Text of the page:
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This foundational course will provide participants with the basics of risk communication concepts during emergencies, the importance of understanding risk perception psychology, and the application of this understanding to the development of public messages. Participants will learn how to apply course concepts using practical tools and approaches.
At the conclusion of this course, participants will be able to:
David Ropeik is an author, award-winning television reporter, teacher, consultant, and public speaker. For the past decade, his focus has been on understanding and applying a better framework for how people perceive risk, to the challenge of risk communication and overall risk management in emergencies. Mr. Ropeik is the author of “How Risky Is It, Really?: Why Our Fears Don’t Match the Facts,” published by McGraw-Hill in 2010. He is co-author of “RISK, a Practical Guide for Deciding What’s Dangerous and What’s Safe in the World Around You,” published by Houghton Mifflin Harcourt in 2002.
Mr. Ropeik was a television news reporter in Boston for 22 years, specializing in coverage of environmental and science issues. He is the winner of two DuPont-Columbia Awards, often cited as the television equivalent of the Pulitzer Prize. Mr. Ropeik has taught courses on media coverage of risk issues at Harvard School of Public Health, Kennedy School of Government, Neiman Fellowship Program at Harvard, Knight Science Journalism Fellowship program at MIT, Boston University’s Program in Science Journalism, Emerson College program in Health Communication, and to the National Association of Science Writers, the Council for the Advancement of Science Writers, and the Society of Environmental Journalists. Mr. Ropeik has appeared on significant television newscasts and numerous regional radio stations nationwide. Mr. Ropeik has also worked with the Office of the White House Communications Director and the U.S. Department of Homeland Security among many other Federal agencies and hundreds of businesses nationally and internationally.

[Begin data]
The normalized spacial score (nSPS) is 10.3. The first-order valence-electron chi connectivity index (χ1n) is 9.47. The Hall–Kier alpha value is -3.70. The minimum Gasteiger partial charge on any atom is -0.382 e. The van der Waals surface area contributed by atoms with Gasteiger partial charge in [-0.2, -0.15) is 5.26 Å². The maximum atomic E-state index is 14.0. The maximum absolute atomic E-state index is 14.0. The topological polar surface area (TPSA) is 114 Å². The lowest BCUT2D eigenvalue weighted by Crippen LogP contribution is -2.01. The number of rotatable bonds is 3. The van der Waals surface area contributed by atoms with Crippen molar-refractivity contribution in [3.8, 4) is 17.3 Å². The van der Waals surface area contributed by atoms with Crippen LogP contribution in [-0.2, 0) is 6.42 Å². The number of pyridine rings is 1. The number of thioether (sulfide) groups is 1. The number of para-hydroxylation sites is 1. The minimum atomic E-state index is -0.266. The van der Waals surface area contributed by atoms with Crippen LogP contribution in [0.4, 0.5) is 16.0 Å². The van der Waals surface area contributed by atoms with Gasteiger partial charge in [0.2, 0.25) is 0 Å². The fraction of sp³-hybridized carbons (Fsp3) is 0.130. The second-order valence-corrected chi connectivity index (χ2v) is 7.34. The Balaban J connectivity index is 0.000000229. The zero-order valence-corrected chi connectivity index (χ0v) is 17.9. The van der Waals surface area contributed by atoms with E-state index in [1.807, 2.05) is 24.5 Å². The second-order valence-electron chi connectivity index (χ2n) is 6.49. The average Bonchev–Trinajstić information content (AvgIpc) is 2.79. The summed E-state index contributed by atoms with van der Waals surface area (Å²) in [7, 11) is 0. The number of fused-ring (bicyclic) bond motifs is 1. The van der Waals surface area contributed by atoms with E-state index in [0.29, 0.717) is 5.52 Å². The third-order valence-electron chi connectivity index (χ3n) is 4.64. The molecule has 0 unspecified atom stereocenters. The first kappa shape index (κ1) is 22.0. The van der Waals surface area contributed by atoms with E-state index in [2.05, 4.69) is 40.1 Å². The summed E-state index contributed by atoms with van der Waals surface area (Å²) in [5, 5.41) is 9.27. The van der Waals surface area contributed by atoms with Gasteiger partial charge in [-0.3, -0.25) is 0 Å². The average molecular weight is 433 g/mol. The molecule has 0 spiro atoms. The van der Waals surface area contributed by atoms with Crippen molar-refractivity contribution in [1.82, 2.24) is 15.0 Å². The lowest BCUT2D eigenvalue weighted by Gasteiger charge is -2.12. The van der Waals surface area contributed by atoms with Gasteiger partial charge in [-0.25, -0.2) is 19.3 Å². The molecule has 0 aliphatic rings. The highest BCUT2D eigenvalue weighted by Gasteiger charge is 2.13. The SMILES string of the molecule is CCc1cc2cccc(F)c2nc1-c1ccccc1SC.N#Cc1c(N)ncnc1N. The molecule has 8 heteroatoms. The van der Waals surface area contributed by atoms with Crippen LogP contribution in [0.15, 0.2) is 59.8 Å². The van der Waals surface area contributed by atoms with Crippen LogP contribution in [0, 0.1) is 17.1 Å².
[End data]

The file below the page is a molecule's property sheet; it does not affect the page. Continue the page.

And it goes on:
Application has been made for 7.2 hours of nursing continuing education credits.
The approval number for EMT credits in the amount of 6 hours is 118036.
This training, is supported through a contract with the Emergency Preparedness Bureau at the Massachusetts Department of Public Health, with funding from the Assistant Secretary for Preparedness and Response (ASPR) Hospital Preparedness Program.